Fabulous attendances at services this morning meant we eventually run out of palm crosses. I apologise if you went home bereft but delight in the reason! It really is encouraging to witness signs of growth in the parish.
During the homily we pondered the contradiction in the liturgy. How was it Christ was cheered into Jerusalem one moment only to be abandoned within the week? Yet this contradiction exists in the life of every believer. We too can show great love for the Lord at one moment only to betray him the next in a moment of weakness and sin. It is a struggle to remain faithful despite our intentions. Truly ours are the sins that nailed him to the tree, ours the lives in need of salvation. Thank goodness Holy week is here.
We also recalled how Christ’s entry into Jerusalem was a parody. For Pilate too, in a show of power, rode into Jerusalem that day for Passover, his mighty army drilled and marching before him. Pilate led the kingdom of this world, to quell any threat of insurrection. A fallen kingdom that lives in every generation and dominates by abuse of power and use of violence.
Christ rode out on a humble donkey for that is how monarchs in the ancient world went in peace to greet an enemy. Christ desired to confront the kingdom of this world but not with force or cruelty. His rule was love, his method was personal invitation. An invitation this world always rejects for it seeks self gratification and not authentic service to the Lord. So when the two kingdoms collide the greatest drama in history unfolds. The kingdom of this world counters love with hate and attempts to destroy Christ forever by nailing him to a tree. He in turn bore it in love and thereby overthrew hate and defeated death itself by means of his resurrection.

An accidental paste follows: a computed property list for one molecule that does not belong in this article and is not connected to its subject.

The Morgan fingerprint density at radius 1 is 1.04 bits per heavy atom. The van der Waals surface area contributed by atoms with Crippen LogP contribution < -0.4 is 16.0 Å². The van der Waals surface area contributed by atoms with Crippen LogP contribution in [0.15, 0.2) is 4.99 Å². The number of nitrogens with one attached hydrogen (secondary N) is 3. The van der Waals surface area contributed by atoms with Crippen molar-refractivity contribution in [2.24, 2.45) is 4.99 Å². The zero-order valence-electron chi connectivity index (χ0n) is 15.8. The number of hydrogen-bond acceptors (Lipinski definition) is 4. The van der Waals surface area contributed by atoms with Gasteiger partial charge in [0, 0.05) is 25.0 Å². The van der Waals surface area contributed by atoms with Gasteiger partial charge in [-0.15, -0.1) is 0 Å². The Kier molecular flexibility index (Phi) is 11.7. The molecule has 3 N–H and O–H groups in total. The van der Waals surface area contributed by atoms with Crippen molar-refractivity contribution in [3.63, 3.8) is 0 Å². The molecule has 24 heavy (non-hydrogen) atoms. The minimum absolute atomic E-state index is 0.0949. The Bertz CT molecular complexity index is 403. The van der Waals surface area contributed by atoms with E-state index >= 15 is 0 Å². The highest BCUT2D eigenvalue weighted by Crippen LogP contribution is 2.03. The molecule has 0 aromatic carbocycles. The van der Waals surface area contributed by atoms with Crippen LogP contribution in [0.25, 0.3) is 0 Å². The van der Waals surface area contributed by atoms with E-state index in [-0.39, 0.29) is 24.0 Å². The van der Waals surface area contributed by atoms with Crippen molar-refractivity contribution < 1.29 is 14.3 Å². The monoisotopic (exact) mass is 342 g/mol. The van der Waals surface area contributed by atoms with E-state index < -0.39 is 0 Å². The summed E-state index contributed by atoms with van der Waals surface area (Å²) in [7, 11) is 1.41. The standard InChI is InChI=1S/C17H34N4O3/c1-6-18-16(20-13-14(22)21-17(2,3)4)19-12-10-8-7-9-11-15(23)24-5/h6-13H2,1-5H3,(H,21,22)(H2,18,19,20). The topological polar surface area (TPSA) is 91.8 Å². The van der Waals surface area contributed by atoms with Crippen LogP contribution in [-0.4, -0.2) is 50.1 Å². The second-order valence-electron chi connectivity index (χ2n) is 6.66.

The greatest lie the devil ever told is to convince Christians they can serve both kingdoms in peace. Anyone doubting this need only meditate the Stations of the Cross to see what the powers of this world do when they encounter God incarnate. So eventually we must choose. A choice for every generation. Are we for the world or Christ? To whom do we owe our ultimate allegiance?
At the reformation, for example, most Catholic bishops failed Christ by meekly bowing the knee to the state. St. John Fisher stood up for Christ and his eternal word and paid with his head. Or consider, in our day, how Isis attempts again to crush the Christian presence but is countered by the witness of a new generation of martyrs who meet the violence with love and stand firm in their faith for the Lord.
What of us? Who do we choose? What do our beliefs, opinions, choices and behaviour suggest? Are we for Christ or this world? An attempt to keep a foot in each camp will only hold so long. Eventually we come down on one side or the other- by action or inaction I might add! So when the culture and faith collide- as they must and presently do- do we stand with the teaching of the church in all ages or seek a path of comfort via capitulation and compromise?
Holy week is here. Which Kingdom will you serve? To what extent do you follow in the footsteps of martyrs and saints?